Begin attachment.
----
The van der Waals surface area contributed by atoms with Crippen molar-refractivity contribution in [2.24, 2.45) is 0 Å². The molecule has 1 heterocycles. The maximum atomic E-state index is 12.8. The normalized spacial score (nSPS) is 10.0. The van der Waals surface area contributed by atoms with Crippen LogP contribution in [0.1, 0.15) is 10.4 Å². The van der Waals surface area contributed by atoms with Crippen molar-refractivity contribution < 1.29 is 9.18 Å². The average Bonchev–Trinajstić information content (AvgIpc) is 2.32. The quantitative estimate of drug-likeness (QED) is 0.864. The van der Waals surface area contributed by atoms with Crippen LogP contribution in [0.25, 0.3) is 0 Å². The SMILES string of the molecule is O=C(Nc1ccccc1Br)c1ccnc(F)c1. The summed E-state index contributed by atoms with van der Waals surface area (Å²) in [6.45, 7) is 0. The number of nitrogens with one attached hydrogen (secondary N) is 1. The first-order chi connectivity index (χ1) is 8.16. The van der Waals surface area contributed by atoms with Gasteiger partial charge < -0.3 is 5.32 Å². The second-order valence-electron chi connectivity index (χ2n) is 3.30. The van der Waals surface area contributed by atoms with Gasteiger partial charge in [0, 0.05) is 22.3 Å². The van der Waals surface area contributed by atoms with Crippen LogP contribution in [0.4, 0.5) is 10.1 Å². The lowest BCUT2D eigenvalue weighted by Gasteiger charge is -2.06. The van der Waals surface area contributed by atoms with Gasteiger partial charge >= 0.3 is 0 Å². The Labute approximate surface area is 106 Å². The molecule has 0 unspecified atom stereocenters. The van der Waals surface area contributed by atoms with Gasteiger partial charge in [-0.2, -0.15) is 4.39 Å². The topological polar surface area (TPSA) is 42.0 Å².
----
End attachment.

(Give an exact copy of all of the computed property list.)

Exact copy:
The van der Waals surface area contributed by atoms with Crippen molar-refractivity contribution in [2.24, 2.45) is 0 Å². The molecule has 1 heterocycles. The maximum atomic E-state index is 12.8. The normalized spacial score (nSPS) is 10.0. The van der Waals surface area contributed by atoms with Crippen LogP contribution in [0.1, 0.15) is 10.4 Å². The van der Waals surface area contributed by atoms with Crippen molar-refractivity contribution < 1.29 is 9.18 Å². The average Bonchev–Trinajstić information content (AvgIpc) is 2.32. The quantitative estimate of drug-likeness (QED) is 0.864. The van der Waals surface area contributed by atoms with Crippen LogP contribution in [0.25, 0.3) is 0 Å². The SMILES string of the molecule is O=C(Nc1ccccc1Br)c1ccnc(F)c1. The summed E-state index contributed by atoms with van der Waals surface area (Å²) in [6.45, 7) is 0. The number of nitrogens with one attached hydrogen (secondary N) is 1. The first-order chi connectivity index (χ1) is 8.16. The van der Waals surface area contributed by atoms with Gasteiger partial charge < -0.3 is 5.32 Å². The second-order valence-electron chi connectivity index (χ2n) is 3.30. The van der Waals surface area contributed by atoms with Gasteiger partial charge in [0, 0.05) is 22.3 Å². The van der Waals surface area contributed by atoms with Crippen LogP contribution in [0.4, 0.5) is 10.1 Å². The lowest BCUT2D eigenvalue weighted by Gasteiger charge is -2.06. The van der Waals surface area contributed by atoms with Gasteiger partial charge >= 0.3 is 0 Å². The Labute approximate surface area is 106 Å². The molecule has 0 unspecified atom stereocenters. The van der Waals surface area contributed by atoms with Gasteiger partial charge in [-0.2, -0.15) is 4.39 Å². The topological polar surface area (TPSA) is 42.0 Å².